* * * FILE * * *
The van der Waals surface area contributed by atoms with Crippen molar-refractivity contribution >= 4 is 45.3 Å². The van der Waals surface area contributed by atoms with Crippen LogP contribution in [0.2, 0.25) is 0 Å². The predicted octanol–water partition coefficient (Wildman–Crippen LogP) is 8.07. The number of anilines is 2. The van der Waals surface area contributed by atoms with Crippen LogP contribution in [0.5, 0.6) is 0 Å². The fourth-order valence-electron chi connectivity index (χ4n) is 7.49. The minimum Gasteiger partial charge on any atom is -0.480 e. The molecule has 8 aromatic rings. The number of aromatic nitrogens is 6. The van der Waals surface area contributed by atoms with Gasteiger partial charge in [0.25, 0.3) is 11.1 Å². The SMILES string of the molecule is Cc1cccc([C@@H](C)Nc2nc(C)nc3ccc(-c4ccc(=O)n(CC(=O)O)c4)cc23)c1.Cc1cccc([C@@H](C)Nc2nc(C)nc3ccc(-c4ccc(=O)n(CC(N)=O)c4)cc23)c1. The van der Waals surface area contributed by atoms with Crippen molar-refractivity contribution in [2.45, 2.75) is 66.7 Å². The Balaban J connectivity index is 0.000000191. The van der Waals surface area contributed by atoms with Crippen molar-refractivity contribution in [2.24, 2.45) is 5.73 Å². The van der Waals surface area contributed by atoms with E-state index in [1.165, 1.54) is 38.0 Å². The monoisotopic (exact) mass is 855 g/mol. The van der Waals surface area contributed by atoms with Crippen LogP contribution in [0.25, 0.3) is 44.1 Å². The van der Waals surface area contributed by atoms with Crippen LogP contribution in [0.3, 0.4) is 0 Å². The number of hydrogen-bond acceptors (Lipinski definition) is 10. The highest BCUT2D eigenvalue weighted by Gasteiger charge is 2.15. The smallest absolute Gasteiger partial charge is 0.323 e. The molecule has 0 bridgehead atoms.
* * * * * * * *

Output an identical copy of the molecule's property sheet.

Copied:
The van der Waals surface area contributed by atoms with Crippen molar-refractivity contribution >= 4 is 45.3 Å². The van der Waals surface area contributed by atoms with Crippen LogP contribution in [0.2, 0.25) is 0 Å². The predicted octanol–water partition coefficient (Wildman–Crippen LogP) is 8.07. The number of anilines is 2. The van der Waals surface area contributed by atoms with Crippen LogP contribution in [0.5, 0.6) is 0 Å². The fourth-order valence-electron chi connectivity index (χ4n) is 7.49. The minimum Gasteiger partial charge on any atom is -0.480 e. The molecule has 8 aromatic rings. The number of aromatic nitrogens is 6. The van der Waals surface area contributed by atoms with Gasteiger partial charge in [0.25, 0.3) is 11.1 Å². The SMILES string of the molecule is Cc1cccc([C@@H](C)Nc2nc(C)nc3ccc(-c4ccc(=O)n(CC(=O)O)c4)cc23)c1.Cc1cccc([C@@H](C)Nc2nc(C)nc3ccc(-c4ccc(=O)n(CC(N)=O)c4)cc23)c1. The van der Waals surface area contributed by atoms with Crippen molar-refractivity contribution in [2.45, 2.75) is 66.7 Å². The Balaban J connectivity index is 0.000000191. The van der Waals surface area contributed by atoms with Crippen molar-refractivity contribution in [2.24, 2.45) is 5.73 Å². The van der Waals surface area contributed by atoms with E-state index in [1.165, 1.54) is 38.0 Å². The monoisotopic (exact) mass is 855 g/mol. The van der Waals surface area contributed by atoms with Crippen LogP contribution in [0.25, 0.3) is 44.1 Å². The van der Waals surface area contributed by atoms with Crippen LogP contribution in [0.3, 0.4) is 0 Å². The number of hydrogen-bond acceptors (Lipinski definition) is 10. The highest BCUT2D eigenvalue weighted by Gasteiger charge is 2.15. The smallest absolute Gasteiger partial charge is 0.323 e. The molecule has 0 bridgehead atoms.